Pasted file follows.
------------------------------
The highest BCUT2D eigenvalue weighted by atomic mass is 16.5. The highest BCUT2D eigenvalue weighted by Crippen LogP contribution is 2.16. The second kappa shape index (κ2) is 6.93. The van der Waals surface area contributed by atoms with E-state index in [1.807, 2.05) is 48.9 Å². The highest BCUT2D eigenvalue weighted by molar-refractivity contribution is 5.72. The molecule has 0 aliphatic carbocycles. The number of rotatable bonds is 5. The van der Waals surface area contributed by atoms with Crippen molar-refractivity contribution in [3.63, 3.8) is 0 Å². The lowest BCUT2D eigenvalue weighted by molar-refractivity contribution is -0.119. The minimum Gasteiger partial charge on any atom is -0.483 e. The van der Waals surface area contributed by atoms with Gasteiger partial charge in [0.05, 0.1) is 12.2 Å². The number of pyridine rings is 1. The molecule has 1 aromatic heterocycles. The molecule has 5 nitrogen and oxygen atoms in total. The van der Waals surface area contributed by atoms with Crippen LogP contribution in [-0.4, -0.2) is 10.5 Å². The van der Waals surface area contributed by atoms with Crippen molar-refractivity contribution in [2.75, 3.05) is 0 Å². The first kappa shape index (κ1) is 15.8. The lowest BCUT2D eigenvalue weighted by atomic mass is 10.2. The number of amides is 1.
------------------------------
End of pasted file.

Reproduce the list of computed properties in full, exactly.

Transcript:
The highest BCUT2D eigenvalue weighted by atomic mass is 16.5. The highest BCUT2D eigenvalue weighted by Crippen LogP contribution is 2.16. The second kappa shape index (κ2) is 6.93. The van der Waals surface area contributed by atoms with E-state index in [1.807, 2.05) is 48.9 Å². The highest BCUT2D eigenvalue weighted by molar-refractivity contribution is 5.72. The molecule has 0 aliphatic carbocycles. The number of rotatable bonds is 5. The van der Waals surface area contributed by atoms with Crippen molar-refractivity contribution in [3.63, 3.8) is 0 Å². The lowest BCUT2D eigenvalue weighted by molar-refractivity contribution is -0.119. The minimum Gasteiger partial charge on any atom is -0.483 e. The van der Waals surface area contributed by atoms with Gasteiger partial charge in [0.05, 0.1) is 12.2 Å². The number of pyridine rings is 1. The molecule has 1 aromatic heterocycles. The molecule has 5 nitrogen and oxygen atoms in total. The van der Waals surface area contributed by atoms with Crippen LogP contribution in [-0.4, -0.2) is 10.5 Å². The van der Waals surface area contributed by atoms with Crippen molar-refractivity contribution in [2.75, 3.05) is 0 Å². The first kappa shape index (κ1) is 15.8. The lowest BCUT2D eigenvalue weighted by atomic mass is 10.2. The number of amides is 1.